“This week’s Whine of the Week comes about as a result of The Nest being situated about a mile or so away from the nearest winery, which is apparently not nearly far enough! Over this past weekend we experienced three successive nights of temperatures below freezing and when this occurs, particularly at this time of year with the vines budding, the wineries choose to turn on their giant fans that blast air across the vines and prevent the frost from damaging them. The noise these fans make mean it’s like living under The Bay Bridge with a constant loud hum/whirring continuing through the night. Those who live closer to the vines than we do can probably cannot hear themselves think! For someone who loves a glass or two of the red nectar this may sound a little hypocritical, and it is! However, at times the noise resembles a helicopter landing a couple of hundred feet away, even for those somewhat stupefied from enjoying a little too much wine. As for those who don’t even drink, they must be most upset at this selfish behavior by the wineries from which there is no hiding. It doesn’t seem right. I have no answer, but in the meantime I’ll have a glass of Pinot and give it some more thought.”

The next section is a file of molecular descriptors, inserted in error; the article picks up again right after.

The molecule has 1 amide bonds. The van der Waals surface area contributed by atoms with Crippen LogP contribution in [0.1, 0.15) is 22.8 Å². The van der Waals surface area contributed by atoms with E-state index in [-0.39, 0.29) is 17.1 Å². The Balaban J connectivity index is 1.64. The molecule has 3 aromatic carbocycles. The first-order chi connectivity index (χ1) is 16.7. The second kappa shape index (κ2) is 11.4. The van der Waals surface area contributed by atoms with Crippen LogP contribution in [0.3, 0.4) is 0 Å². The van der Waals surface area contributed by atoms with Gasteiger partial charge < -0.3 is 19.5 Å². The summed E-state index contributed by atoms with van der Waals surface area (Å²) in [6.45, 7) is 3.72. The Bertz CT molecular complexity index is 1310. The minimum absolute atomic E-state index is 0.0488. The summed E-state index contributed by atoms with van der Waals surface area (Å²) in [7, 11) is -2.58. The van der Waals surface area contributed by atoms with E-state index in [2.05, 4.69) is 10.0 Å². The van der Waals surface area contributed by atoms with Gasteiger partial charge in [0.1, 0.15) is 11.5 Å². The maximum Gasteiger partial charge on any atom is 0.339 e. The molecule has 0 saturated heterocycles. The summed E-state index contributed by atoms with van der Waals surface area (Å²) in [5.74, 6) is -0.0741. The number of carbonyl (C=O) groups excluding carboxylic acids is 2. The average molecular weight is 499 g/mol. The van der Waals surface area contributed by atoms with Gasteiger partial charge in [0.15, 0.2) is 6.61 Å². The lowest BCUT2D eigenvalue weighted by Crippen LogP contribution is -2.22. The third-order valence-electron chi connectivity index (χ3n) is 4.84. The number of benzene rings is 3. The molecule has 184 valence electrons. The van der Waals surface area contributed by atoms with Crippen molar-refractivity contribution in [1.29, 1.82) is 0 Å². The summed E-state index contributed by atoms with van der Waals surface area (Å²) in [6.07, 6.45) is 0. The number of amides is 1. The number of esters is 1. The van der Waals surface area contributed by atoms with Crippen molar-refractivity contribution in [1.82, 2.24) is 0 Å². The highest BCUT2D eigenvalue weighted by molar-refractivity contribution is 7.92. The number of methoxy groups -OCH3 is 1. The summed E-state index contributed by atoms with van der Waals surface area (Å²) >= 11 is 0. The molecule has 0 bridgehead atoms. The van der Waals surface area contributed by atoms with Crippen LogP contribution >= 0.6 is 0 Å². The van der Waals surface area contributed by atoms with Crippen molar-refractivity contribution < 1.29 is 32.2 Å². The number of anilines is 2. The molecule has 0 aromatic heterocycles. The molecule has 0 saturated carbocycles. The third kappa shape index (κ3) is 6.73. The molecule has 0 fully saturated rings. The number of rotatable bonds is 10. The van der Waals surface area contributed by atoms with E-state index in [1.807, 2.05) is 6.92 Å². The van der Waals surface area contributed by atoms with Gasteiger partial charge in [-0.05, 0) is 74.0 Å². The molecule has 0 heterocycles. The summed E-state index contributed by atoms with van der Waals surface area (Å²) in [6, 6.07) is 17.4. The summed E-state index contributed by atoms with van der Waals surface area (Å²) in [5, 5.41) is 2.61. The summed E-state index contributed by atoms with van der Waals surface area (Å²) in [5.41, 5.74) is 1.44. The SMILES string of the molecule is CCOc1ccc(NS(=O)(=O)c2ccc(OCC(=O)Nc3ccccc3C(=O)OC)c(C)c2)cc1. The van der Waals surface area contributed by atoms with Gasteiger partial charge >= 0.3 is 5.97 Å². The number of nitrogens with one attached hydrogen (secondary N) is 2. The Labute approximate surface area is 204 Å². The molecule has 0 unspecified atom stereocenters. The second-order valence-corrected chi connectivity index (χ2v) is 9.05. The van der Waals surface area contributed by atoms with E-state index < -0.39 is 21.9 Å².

Clearly this almost light-hearted piece was written before things became unbearable locally, and affected greater numbers further afield. The rest is history.
Time to take my leave. Until we talk again, Keep the Faith; be careful out there; stay out of the ditches; think good thoughts; be wary of strangers with more dogs than teeth; please remember to keep your windows cracked if you have pets in your vehicle; and may your god go with you. A final request, “Let us prey.” Sometimes poking, often stroking, but almost always humbly yours, Turkey Vulture. Contact me with words of support/abuse through the Letters Page or at firstname.lastname@example.org. PS. On the sheep, Grace. Hi, Silver Swan, behaving yourself? Hopefully not! Bobwhite Quail, what are you knitting for me next?